When was the last time you attended a progressive dinner party? Or any dinner party for that matter? For me, it has been a couple of years that I’ve attended a progressive dinner party, and at least 7 weeks since I’ve attended a dinner party outside of our family of four every night at about 8:30 p.m.
My friends and I thought it would be a fun thing to create a “virtual” progressive dinner party of sorts since we can’t have actual dinner parties. Once I saw the menu I was even more intrigued and Cindy and her husband Steve added wine pairing for each course.
What is a progressive dinner party?
I was pretty sure I could define it, but just to be sure I didn’t have some false idea, I looked up the Wikipedia definition to find out that in the UK, the name for it is safari supper. I like that!
Wikipedia definition: Progressive Dinner Party: “A progressive dinner (US) or safari supper (UK) is a dinner party with successive courses prepared and eaten at the residences of different hosts. Usually, this involves the consumption of one course at each location. Involving travel, it is a variant on a potluck dinner and is sometimes known as a round-robin. An alternative is to have each course at a different dining area within a single large establishment. In a safari supper, the destination of the next course is generally unknown by the participants, and they have to decipher a clue before moving on. In the USA, participants go to each house for various courses. Often there is a regional theme for each dinner, such as Italian, German, or French. Various wines to suit the courses are often served at each location. A challenge is keeping the food warm and ready at each location. An alternative is to have the courses at different restaurants.” Wikipedia
The dish that inspired the idea
What started off this idea was that I wanted to share Alison Roman’s Caramelized Shallot Pasta. It’s beyond delicious and we have been making it on repeat over the last two weeks. We have found multiple and equally as delicious ways to use the “sauce” other than with pasta. I’ll be sharing those in an upcoming post.
A virtual progressive dinner party menu
Who are the attendees?
In order of appearance . . .
Alison Roman’s Caramelized Shallot Pasta
When you make this pasta for the first time…I promise, you will wonder where has it been your whole life! It’s that delicious!
- 1/4 cup olive oil
- 6 large shallots, sliced very thin
- 4 garlic cloves, finely chopped
- salt and freshly ground black pepper
- 1 teaspoon red pepper flakes
- 1 (2-ounce) can anchovy filets, drained, but not rinsed.
- 1 (6-ounce) can tomato paste or one (4.5-ounce) tube tomato paste
- 1 16-ounce package bucatini pasta (with reserved pasta water…don’t forget)!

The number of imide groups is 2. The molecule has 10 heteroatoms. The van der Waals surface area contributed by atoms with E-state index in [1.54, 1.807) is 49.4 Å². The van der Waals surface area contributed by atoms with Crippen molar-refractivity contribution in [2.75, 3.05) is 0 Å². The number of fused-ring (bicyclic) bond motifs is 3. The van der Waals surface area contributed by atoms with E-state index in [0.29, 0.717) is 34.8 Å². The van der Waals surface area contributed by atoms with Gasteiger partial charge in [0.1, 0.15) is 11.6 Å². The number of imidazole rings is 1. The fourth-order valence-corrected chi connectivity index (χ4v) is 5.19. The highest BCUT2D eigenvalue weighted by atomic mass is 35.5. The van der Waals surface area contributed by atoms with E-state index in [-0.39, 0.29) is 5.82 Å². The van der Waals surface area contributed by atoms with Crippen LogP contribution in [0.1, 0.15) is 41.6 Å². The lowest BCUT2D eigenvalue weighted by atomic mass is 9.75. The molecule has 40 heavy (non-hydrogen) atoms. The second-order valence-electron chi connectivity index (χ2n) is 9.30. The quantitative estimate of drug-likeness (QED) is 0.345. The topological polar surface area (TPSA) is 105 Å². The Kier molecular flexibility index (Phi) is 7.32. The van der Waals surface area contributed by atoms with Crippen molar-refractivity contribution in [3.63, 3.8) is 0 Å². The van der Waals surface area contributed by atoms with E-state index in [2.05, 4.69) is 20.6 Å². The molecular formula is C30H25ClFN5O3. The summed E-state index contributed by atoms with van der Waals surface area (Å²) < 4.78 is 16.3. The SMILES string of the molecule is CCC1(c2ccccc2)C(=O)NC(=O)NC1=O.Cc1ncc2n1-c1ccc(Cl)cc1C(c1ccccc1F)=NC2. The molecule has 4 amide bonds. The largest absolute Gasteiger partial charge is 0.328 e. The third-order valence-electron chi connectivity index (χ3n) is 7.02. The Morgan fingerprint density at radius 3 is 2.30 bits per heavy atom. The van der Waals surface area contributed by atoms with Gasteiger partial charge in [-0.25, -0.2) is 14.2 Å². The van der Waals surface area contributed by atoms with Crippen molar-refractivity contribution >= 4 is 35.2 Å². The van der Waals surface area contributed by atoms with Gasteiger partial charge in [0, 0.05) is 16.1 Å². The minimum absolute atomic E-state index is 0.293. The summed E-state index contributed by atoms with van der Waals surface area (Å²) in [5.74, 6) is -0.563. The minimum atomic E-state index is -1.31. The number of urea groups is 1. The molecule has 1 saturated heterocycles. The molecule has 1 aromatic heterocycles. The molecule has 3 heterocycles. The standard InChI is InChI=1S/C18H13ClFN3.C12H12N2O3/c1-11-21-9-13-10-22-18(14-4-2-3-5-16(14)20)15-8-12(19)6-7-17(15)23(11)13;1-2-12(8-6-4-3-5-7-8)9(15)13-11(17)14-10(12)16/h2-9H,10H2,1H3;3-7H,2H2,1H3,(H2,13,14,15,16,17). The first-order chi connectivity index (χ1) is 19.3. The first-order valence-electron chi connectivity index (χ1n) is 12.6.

- fresh parsley, finely chopped
- freshly grated parmesan
- Heat olive oil in a heavy dutch oven (I used my Le Cresuet) over medium-high heat. Add the shallots and the garlic and season with salt and pepper. Cook, stirring occasionally until the shallots have softened with golden brown edges. This takes about 20 minutes
- Add red-pepper flakes and anchovies drained and straight from the can. No need to chop them. They will dissolve when they’re cooked. Stir to combine the anchovies with the shallots, about 2 minutes.
- Add tomato paste and season with salt and pepper. Cook, stirring constantly to prevent any scorching, until the tomato paste has started to cook in the oil a bit, caramelizing at the edges, and turning from bright red to a deeper rusty, brick color, about 2 minutes
- Remove the pot from the heat and transfer about half of the sauce into a jar, leaving the rest behind. (These are your leftovers that you can use for a future dish).
Fill another large pot with salted water and bring to a boil. Cook pasta according to package instructions or until very al-dente. Save a cup of pasta water when draining. Transfer the cooked pasta to Dutch oven with the remaining shallot mixture and one cup of pasta water. Cook over medium-high heat, tossing the pasta with the shallot mixture to coat each piece of pasta, use a wooden spoon to scape up any bits at the bottom until the pasta is a thick sauce and is reduced and is sticky, but not saucy, 3 to 5 minutes. Divide pasta into bowls or one large serving bowl and top with a little parmesan cheese and the fresh parsley.
A simple nature-inspired table
I use simple flowers, herbs, and branches for all my dinner parties. But this year, we are forced to get creative and use what’s outside our door. For us here in Connecticut, we have tulips, but I’m more drawn to the branches. There are so many that are beautiful in the early stages of leafing out. I always use simple white candles in jars or votive candles in cups. You can see more tablescapes here and here.
Fresh Cut branches meander through Simple votive candles in low glasses from Ikea